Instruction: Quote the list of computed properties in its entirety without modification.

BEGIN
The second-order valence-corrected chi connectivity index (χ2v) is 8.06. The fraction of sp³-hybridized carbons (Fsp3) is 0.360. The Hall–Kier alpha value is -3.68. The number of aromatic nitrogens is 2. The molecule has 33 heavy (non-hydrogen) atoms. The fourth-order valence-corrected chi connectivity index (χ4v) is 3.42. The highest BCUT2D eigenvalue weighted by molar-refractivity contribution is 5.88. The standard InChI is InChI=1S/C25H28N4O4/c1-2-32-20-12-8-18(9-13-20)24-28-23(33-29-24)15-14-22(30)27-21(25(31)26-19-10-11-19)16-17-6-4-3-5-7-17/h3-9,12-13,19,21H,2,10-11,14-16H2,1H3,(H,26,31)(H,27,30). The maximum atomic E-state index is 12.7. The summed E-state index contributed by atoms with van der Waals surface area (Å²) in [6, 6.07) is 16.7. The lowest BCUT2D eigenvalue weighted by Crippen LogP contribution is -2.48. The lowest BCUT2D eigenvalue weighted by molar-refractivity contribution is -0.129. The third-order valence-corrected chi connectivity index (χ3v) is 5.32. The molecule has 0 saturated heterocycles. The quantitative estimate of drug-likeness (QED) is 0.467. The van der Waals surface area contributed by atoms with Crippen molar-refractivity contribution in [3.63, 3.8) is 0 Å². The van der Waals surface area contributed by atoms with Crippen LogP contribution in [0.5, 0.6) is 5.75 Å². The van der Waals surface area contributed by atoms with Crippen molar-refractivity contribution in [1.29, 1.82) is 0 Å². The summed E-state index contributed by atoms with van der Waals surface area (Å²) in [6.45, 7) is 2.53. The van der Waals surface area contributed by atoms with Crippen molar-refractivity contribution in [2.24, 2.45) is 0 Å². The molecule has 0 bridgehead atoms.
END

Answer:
The second-order valence-corrected chi connectivity index (χ2v) is 8.06. The fraction of sp³-hybridized carbons (Fsp3) is 0.360. The Hall–Kier alpha value is -3.68. The number of aromatic nitrogens is 2. The molecule has 33 heavy (non-hydrogen) atoms. The fourth-order valence-corrected chi connectivity index (χ4v) is 3.42. The highest BCUT2D eigenvalue weighted by molar-refractivity contribution is 5.88. The standard InChI is InChI=1S/C25H28N4O4/c1-2-32-20-12-8-18(9-13-20)24-28-23(33-29-24)15-14-22(30)27-21(25(31)26-19-10-11-19)16-17-6-4-3-5-7-17/h3-9,12-13,19,21H,2,10-11,14-16H2,1H3,(H,26,31)(H,27,30). The maximum atomic E-state index is 12.7. The summed E-state index contributed by atoms with van der Waals surface area (Å²) in [6, 6.07) is 16.7. The lowest BCUT2D eigenvalue weighted by Crippen LogP contribution is -2.48. The lowest BCUT2D eigenvalue weighted by molar-refractivity contribution is -0.129. The third-order valence-corrected chi connectivity index (χ3v) is 5.32. The molecule has 0 saturated heterocycles. The quantitative estimate of drug-likeness (QED) is 0.467. The van der Waals surface area contributed by atoms with Crippen molar-refractivity contribution in [3.63, 3.8) is 0 Å². The van der Waals surface area contributed by atoms with Crippen LogP contribution in [0.5, 0.6) is 5.75 Å². The van der Waals surface area contributed by atoms with Crippen molar-refractivity contribution in [1.29, 1.82) is 0 Å². The summed E-state index contributed by atoms with van der Waals surface area (Å²) in [6.45, 7) is 2.53. The van der Waals surface area contributed by atoms with Crippen molar-refractivity contribution in [2.24, 2.45) is 0 Å². The molecule has 0 bridgehead atoms.